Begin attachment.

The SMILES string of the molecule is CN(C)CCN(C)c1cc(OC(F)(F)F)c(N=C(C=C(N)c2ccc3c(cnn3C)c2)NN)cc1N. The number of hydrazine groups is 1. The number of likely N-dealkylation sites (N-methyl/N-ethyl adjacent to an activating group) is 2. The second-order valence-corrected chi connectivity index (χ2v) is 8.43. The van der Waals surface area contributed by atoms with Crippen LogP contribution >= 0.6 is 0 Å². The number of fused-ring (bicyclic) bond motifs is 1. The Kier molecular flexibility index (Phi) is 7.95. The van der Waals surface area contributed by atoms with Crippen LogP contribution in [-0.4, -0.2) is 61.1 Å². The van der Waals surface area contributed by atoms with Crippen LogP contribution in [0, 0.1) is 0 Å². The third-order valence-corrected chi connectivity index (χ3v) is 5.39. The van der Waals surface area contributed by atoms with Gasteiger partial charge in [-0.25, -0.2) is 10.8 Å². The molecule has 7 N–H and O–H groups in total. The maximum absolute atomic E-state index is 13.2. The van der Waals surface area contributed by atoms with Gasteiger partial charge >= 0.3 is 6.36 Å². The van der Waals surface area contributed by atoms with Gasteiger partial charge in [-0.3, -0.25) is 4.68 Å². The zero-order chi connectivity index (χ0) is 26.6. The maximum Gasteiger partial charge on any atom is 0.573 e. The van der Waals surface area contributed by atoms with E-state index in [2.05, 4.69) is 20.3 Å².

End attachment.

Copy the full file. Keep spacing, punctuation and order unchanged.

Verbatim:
The SMILES string of the molecule is CN(C)CCN(C)c1cc(OC(F)(F)F)c(N=C(C=C(N)c2ccc3c(cnn3C)c2)NN)cc1N. The number of hydrazine groups is 1. The number of likely N-dealkylation sites (N-methyl/N-ethyl adjacent to an activating group) is 2. The second-order valence-corrected chi connectivity index (χ2v) is 8.43. The van der Waals surface area contributed by atoms with Crippen LogP contribution >= 0.6 is 0 Å². The number of fused-ring (bicyclic) bond motifs is 1. The Kier molecular flexibility index (Phi) is 7.95. The van der Waals surface area contributed by atoms with Crippen LogP contribution in [-0.4, -0.2) is 61.1 Å². The van der Waals surface area contributed by atoms with Crippen LogP contribution in [0, 0.1) is 0 Å². The third-order valence-corrected chi connectivity index (χ3v) is 5.39. The van der Waals surface area contributed by atoms with Gasteiger partial charge in [-0.25, -0.2) is 10.8 Å². The molecule has 7 N–H and O–H groups in total. The maximum absolute atomic E-state index is 13.2. The van der Waals surface area contributed by atoms with Gasteiger partial charge >= 0.3 is 6.36 Å². The van der Waals surface area contributed by atoms with Gasteiger partial charge in [-0.3, -0.25) is 4.68 Å². The zero-order chi connectivity index (χ0) is 26.6. The maximum Gasteiger partial charge on any atom is 0.573 e. The van der Waals surface area contributed by atoms with E-state index in [2.05, 4.69) is 20.3 Å².